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Shrimp Season is here!

It’s September, which means the start of the shrimping and fishing season here in Rocky Point, Mexico. Years ago – before the streets were paved – I remember eagerly awaiting this month so we could get those big blue shrimp Peñasco is so famous for and other seafood fresh off the boat. Today, fresh seafood is available every month of the year – even in May, June, July and August.

So what is with this rule that we shouldn’t eat shellfish in months that don’t contain an “r”? Well, it seems that in the warm summer months, the water is warmer which can cause a “red tide” which produces a vast amount of algae and toxins. Even when a red tide is not present, there is still more algae in the water which filter feeders such as oysters, mussels, scallops and clams suck up. We in turn eat the shellfish that have sucked up this algae and toxins and become sick. This is a known fact, but I have many friends who visit the oyster farms year round and have no gastro problems whatsoever. But then again I have a few friends who have become deathly ill after eating oysters in the summer months. I don’t know if it comes down to their stomachs or less algae and toxins in the shellfish. My mother has a cast-iron stomach and can eat anything – she even drinks the tap water here (which I do not recommend) so people like her are probably safe eating shellfish all year long while people like me with somewhat sensitive stomachs should avoid shellfish in May, June, July and August. And I am mainly talking about oysters and clams. Oysters I avoid all the time (way too slimy and icky), but I do like clams once in awhile. I have never had a problem eating shellfish in a restaurant during the summer and I have never had a problem with seafood I have purchased during these months. So, just be aware of the “r” rule and that shellfish in months without an “r” may not be the best to eat. I would hazard a guess and say that the oyster farmers know if their oysters are fit for eating and would not offer them to you if they are not fit for eating – that’s just bad business. The good news is that we don’t have to worry about that till next year!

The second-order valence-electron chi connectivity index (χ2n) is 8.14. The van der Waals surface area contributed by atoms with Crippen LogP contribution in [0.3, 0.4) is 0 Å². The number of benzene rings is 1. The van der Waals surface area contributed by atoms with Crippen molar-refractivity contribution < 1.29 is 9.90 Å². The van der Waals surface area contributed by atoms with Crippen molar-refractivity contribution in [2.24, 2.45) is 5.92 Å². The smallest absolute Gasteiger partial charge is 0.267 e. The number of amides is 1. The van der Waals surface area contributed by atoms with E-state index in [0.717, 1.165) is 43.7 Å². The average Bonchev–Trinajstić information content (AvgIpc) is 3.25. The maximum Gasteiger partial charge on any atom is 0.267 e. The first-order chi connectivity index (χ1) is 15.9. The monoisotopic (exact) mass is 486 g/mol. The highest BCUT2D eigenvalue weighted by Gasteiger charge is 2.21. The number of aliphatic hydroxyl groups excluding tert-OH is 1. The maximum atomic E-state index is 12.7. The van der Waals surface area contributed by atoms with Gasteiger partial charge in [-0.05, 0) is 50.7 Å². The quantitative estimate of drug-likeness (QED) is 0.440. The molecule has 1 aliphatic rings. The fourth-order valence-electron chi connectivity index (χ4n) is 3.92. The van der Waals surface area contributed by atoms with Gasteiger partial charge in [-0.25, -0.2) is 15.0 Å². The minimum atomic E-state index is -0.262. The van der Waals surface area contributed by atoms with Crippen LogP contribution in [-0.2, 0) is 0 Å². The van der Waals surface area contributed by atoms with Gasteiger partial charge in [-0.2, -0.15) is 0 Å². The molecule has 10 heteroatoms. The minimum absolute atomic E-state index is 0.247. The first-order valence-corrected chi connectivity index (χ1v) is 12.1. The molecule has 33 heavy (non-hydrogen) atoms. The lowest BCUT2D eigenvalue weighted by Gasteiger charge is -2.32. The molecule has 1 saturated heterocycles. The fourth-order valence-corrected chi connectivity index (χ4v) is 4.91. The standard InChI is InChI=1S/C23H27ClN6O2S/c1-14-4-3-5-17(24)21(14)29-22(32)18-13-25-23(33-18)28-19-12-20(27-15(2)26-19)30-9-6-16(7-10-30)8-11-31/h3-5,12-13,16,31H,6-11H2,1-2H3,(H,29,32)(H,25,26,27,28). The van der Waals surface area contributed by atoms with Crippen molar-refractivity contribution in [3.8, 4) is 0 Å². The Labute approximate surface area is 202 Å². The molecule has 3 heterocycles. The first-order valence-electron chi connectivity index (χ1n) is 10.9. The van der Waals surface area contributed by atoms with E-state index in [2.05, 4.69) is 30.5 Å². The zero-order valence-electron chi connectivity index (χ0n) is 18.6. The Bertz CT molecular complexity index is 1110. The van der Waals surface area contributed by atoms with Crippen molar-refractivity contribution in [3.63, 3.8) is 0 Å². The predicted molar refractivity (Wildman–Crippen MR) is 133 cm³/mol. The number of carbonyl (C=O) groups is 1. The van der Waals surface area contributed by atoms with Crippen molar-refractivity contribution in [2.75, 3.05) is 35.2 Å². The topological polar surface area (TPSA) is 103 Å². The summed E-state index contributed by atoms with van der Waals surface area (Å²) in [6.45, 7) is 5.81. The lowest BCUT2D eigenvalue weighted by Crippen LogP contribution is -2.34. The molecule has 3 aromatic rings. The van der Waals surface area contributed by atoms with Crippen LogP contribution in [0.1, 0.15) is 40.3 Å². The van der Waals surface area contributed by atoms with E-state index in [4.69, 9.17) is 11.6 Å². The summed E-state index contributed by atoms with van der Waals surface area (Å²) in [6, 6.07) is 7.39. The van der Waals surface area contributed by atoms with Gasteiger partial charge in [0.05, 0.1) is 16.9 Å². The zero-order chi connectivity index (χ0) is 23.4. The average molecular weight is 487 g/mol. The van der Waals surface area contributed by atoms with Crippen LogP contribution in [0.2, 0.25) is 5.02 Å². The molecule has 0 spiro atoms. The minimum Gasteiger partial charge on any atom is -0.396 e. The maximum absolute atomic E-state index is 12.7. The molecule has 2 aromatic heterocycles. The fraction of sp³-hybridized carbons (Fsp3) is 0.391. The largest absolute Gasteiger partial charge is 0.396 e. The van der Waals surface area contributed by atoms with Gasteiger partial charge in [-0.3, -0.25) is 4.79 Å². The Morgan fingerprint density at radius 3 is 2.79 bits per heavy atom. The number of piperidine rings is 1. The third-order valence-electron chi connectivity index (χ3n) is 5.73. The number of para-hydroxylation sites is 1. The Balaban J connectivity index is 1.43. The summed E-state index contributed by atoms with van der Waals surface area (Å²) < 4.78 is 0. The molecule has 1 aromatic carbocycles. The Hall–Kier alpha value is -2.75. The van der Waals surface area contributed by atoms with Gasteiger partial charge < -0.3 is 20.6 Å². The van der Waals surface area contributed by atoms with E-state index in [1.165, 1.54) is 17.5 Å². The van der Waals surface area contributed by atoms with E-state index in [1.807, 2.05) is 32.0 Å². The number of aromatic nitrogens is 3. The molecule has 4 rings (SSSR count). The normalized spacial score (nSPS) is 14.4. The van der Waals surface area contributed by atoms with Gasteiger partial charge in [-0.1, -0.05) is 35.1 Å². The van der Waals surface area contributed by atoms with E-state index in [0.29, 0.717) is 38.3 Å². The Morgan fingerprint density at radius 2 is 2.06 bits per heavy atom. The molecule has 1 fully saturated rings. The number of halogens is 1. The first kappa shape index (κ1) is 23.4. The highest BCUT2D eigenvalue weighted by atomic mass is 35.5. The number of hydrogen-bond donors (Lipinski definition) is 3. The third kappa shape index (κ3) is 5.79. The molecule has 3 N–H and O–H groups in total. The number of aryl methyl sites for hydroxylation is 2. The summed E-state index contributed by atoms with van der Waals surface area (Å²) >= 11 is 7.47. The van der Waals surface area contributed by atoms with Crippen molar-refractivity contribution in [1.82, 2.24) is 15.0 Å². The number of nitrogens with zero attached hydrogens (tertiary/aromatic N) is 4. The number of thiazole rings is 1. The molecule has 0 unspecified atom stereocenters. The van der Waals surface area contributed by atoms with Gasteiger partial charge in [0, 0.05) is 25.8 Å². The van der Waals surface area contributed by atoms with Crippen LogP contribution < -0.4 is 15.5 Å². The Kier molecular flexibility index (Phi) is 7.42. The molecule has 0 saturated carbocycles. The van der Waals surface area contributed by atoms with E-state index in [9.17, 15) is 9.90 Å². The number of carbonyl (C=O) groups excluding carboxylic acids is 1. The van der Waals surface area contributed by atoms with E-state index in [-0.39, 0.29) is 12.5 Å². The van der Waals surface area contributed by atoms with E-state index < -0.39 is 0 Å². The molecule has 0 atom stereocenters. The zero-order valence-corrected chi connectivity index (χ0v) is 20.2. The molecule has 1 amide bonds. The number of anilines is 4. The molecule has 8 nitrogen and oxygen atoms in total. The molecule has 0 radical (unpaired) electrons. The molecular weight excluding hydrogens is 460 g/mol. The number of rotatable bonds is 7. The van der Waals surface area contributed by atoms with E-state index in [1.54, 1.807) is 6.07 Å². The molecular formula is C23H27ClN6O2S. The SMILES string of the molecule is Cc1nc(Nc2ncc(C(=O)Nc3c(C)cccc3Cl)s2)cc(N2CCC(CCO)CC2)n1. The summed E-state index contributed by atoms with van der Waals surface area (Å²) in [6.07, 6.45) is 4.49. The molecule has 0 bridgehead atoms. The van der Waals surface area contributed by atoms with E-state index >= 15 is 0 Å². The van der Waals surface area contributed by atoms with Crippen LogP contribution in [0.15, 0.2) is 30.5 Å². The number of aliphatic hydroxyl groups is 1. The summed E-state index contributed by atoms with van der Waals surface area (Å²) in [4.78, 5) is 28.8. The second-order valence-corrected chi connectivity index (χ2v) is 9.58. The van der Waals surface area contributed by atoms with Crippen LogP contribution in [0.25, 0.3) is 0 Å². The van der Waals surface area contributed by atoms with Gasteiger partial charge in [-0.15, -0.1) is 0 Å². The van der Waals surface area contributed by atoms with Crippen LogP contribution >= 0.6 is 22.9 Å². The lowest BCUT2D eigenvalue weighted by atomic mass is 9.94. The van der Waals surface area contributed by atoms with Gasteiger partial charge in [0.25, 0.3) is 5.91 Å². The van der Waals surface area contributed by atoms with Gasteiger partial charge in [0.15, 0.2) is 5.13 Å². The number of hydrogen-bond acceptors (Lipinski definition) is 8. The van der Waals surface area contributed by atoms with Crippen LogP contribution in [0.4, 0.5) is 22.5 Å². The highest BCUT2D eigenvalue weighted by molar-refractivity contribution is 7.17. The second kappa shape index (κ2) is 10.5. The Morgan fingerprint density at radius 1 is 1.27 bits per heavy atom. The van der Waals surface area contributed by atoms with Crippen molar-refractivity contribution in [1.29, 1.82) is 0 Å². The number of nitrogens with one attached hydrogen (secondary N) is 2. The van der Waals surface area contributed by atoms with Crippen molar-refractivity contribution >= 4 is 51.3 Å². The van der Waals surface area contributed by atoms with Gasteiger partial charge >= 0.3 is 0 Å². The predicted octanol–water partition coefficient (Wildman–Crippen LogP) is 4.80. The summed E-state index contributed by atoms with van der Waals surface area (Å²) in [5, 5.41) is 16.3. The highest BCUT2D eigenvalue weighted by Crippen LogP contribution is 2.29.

Now is the time to head down to the fish market in Old Port to grab up some shrimp to enjoy while you’re here in Rocky Point or to take home with you. You can take fresh shrimp home with you so there are no worries crossing back into the U.S. Make sure you get what you pay for. Shrimp is usually sold by the kilo (2.2 lbs), though the vendors also deal in pounds. Buy your shrimp and seafood from reputable markets and vendors and be sure you are getting the amount you paid for. The easiest way to do this, like I said above, is go to someone you trust. If you have not purchased shrimp or seafood before then take something you know the weight of because sometimes the scales are not always accurate. For example if you want to purchase 5 lbs. of shrimp then take something that weighs 5 pounds. You can tell by holding both items if the weight is way off or pretty equal. You don’t want to get home and discover you only received 2 of your 5 lbs. of shrimp.

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